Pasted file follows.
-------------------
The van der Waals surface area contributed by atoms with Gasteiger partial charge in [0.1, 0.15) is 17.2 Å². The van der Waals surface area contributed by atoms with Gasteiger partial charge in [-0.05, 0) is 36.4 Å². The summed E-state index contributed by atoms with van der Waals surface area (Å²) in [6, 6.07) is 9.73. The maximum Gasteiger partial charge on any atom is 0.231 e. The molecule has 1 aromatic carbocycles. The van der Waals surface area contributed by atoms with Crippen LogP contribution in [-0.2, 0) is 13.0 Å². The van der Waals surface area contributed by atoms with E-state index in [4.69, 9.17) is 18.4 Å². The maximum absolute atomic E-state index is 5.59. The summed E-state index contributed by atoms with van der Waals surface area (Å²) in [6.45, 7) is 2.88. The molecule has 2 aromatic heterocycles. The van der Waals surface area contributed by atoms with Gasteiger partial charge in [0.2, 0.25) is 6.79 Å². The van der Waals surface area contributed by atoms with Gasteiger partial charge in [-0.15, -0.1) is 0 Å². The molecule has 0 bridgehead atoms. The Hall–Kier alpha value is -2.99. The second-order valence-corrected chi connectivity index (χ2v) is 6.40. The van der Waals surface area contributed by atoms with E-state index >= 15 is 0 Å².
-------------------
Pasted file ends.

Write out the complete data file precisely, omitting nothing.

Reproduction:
The van der Waals surface area contributed by atoms with Gasteiger partial charge in [0.1, 0.15) is 17.2 Å². The van der Waals surface area contributed by atoms with Gasteiger partial charge in [-0.05, 0) is 36.4 Å². The summed E-state index contributed by atoms with van der Waals surface area (Å²) in [6, 6.07) is 9.73. The maximum Gasteiger partial charge on any atom is 0.231 e. The molecule has 1 aromatic carbocycles. The van der Waals surface area contributed by atoms with Crippen LogP contribution in [-0.2, 0) is 13.0 Å². The van der Waals surface area contributed by atoms with E-state index in [4.69, 9.17) is 18.4 Å². The maximum absolute atomic E-state index is 5.59. The summed E-state index contributed by atoms with van der Waals surface area (Å²) in [6.45, 7) is 2.88. The molecule has 2 aromatic heterocycles. The van der Waals surface area contributed by atoms with Gasteiger partial charge in [0.2, 0.25) is 6.79 Å². The van der Waals surface area contributed by atoms with Gasteiger partial charge in [-0.15, -0.1) is 0 Å². The molecule has 0 bridgehead atoms. The Hall–Kier alpha value is -2.99. The second-order valence-corrected chi connectivity index (χ2v) is 6.40. The van der Waals surface area contributed by atoms with E-state index >= 15 is 0 Å².